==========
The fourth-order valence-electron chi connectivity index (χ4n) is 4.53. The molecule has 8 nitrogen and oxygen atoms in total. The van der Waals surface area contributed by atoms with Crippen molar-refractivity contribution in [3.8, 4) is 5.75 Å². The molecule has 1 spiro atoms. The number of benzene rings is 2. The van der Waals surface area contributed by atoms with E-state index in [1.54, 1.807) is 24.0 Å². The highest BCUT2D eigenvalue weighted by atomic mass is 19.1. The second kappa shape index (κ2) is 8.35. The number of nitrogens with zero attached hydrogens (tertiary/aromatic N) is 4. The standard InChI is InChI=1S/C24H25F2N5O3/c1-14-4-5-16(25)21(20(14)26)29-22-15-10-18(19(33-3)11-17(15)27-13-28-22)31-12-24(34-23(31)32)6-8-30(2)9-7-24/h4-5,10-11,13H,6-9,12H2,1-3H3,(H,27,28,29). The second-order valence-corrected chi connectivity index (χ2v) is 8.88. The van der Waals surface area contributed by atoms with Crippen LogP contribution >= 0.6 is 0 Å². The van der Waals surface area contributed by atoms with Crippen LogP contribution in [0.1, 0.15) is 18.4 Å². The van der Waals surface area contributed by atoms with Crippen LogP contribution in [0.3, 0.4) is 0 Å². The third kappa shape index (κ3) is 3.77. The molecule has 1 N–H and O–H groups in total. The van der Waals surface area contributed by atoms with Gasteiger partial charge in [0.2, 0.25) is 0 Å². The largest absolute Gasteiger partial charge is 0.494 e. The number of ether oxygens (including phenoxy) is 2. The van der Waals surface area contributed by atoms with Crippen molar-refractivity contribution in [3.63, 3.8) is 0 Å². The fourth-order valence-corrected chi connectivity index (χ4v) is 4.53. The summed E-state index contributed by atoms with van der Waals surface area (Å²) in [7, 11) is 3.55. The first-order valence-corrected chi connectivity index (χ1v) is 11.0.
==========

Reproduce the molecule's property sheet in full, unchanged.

The fourth-order valence-electron chi connectivity index (χ4n) is 4.53. The molecule has 8 nitrogen and oxygen atoms in total. The van der Waals surface area contributed by atoms with Crippen molar-refractivity contribution in [3.8, 4) is 5.75 Å². The molecule has 1 spiro atoms. The number of benzene rings is 2. The van der Waals surface area contributed by atoms with E-state index in [1.54, 1.807) is 24.0 Å². The highest BCUT2D eigenvalue weighted by atomic mass is 19.1. The second kappa shape index (κ2) is 8.35. The number of nitrogens with zero attached hydrogens (tertiary/aromatic N) is 4. The standard InChI is InChI=1S/C24H25F2N5O3/c1-14-4-5-16(25)21(20(14)26)29-22-15-10-18(19(33-3)11-17(15)27-13-28-22)31-12-24(34-23(31)32)6-8-30(2)9-7-24/h4-5,10-11,13H,6-9,12H2,1-3H3,(H,27,28,29). The second-order valence-corrected chi connectivity index (χ2v) is 8.88. The van der Waals surface area contributed by atoms with Crippen LogP contribution >= 0.6 is 0 Å². The van der Waals surface area contributed by atoms with Crippen LogP contribution in [0.1, 0.15) is 18.4 Å². The van der Waals surface area contributed by atoms with Crippen LogP contribution in [0.3, 0.4) is 0 Å². The third kappa shape index (κ3) is 3.77. The molecule has 1 N–H and O–H groups in total. The van der Waals surface area contributed by atoms with Gasteiger partial charge in [0.2, 0.25) is 0 Å². The largest absolute Gasteiger partial charge is 0.494 e. The number of ether oxygens (including phenoxy) is 2. The van der Waals surface area contributed by atoms with Crippen molar-refractivity contribution in [3.63, 3.8) is 0 Å². The fourth-order valence-corrected chi connectivity index (χ4v) is 4.53. The summed E-state index contributed by atoms with van der Waals surface area (Å²) in [7, 11) is 3.55. The first-order valence-corrected chi connectivity index (χ1v) is 11.0.